How do you calculate the power required for propulsion?

Discussion in 'Propulsion' started by slipshot, Aug 19, 2008.

  1. slipshot
    Joined: Aug 2008
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    Location: Warwickshire, UK

    slipshot New Member

    OK, another newby question that may have hundreds of variable,s but I wondered if there is a simple, or fairly simple application I could use that would allow me to work out, on a given craft that is underwater as say 3 metres, I know the weight and buoyancy, what power output of the motor would need to be to achieve a speed of say 2 knots?

    Is there an easy way to do it, or can someone PM with an offer of their supreme intelligence to help me learn.

    Am happy to be guided or even ridiculed if necessary (although I'm used to the latter!_.

    Thanks and apologies for the ignorant question.

  2. Jango
    Joined: Aug 2005
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    Jango Senior Enthusiast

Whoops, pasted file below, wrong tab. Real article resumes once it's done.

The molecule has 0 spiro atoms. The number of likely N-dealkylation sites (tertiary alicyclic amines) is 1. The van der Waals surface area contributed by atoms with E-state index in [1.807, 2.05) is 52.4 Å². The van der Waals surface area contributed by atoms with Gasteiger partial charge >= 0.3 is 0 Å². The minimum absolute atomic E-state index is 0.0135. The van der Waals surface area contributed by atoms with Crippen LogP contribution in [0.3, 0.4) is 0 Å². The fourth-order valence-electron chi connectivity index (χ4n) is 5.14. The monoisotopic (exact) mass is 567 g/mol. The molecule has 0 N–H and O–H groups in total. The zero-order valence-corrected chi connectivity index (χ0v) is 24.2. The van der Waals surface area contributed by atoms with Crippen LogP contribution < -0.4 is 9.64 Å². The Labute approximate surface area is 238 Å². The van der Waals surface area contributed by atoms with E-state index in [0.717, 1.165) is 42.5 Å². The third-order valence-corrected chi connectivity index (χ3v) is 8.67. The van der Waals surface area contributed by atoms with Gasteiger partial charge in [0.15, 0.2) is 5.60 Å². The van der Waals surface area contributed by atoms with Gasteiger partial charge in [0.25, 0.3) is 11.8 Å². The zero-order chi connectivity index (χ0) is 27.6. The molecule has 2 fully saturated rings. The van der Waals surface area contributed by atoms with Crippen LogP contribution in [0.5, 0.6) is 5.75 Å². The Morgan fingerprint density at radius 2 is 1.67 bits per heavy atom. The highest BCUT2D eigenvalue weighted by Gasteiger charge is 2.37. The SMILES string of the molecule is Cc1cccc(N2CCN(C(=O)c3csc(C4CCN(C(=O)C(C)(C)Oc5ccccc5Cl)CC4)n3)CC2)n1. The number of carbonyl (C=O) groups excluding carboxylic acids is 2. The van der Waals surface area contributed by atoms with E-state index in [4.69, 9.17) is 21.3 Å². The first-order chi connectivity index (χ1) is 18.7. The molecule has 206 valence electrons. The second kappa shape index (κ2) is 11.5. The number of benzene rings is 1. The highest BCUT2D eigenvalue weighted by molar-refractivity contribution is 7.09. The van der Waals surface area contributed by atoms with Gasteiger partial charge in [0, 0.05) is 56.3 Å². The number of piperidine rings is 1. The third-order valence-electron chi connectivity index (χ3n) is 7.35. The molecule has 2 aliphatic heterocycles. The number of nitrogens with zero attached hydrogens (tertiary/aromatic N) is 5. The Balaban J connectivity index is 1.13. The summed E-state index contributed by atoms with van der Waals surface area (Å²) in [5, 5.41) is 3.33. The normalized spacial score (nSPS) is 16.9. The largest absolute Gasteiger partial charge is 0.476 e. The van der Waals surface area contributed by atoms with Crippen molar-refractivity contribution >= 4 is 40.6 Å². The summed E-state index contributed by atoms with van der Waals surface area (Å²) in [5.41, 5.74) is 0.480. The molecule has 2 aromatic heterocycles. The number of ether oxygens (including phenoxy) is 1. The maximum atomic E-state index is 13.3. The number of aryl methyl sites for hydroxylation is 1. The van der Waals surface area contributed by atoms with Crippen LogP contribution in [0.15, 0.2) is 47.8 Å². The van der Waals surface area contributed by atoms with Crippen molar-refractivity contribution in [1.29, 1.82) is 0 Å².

Take a look at the Formula,s developed by Naval Architect George Crouch

    These are primarily for planing Hulls, but can be used for Disp.Hulls also. I believe Hull factors for Displacement Hulls are Tipically 100 - 120.
  3. slipshot
    Joined: Aug 2008
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    Location: Warwickshire, UK

    slipshot New Member

    Thanks Jango

    Helps but is still hard to determine since this provides for a hull rather than a craft fully submerged in water. But it's a start so my tahnks for this...


  4. Guest625101138

    Guest625101138 Previous Member

    Are you interested in something like a submarine?

    There are three regimes for water craft.
    1. Fully submerged so there is no wave drag or it can be neglected.

    2. A displacement hull where wave component is likely to be a significant factor.

    3. Planing or hydrofoiling where the boat is supported largely by dynamic forces.

    I am taking it that point 3 does not apply because you are aiming for a slow speed.

    If you care to give some indication of the shape and the operating regime then you might get a usable answer.

    If the body is fully immersed and a simple shape then drag coefficients may be used per the attached:

    Rick W.
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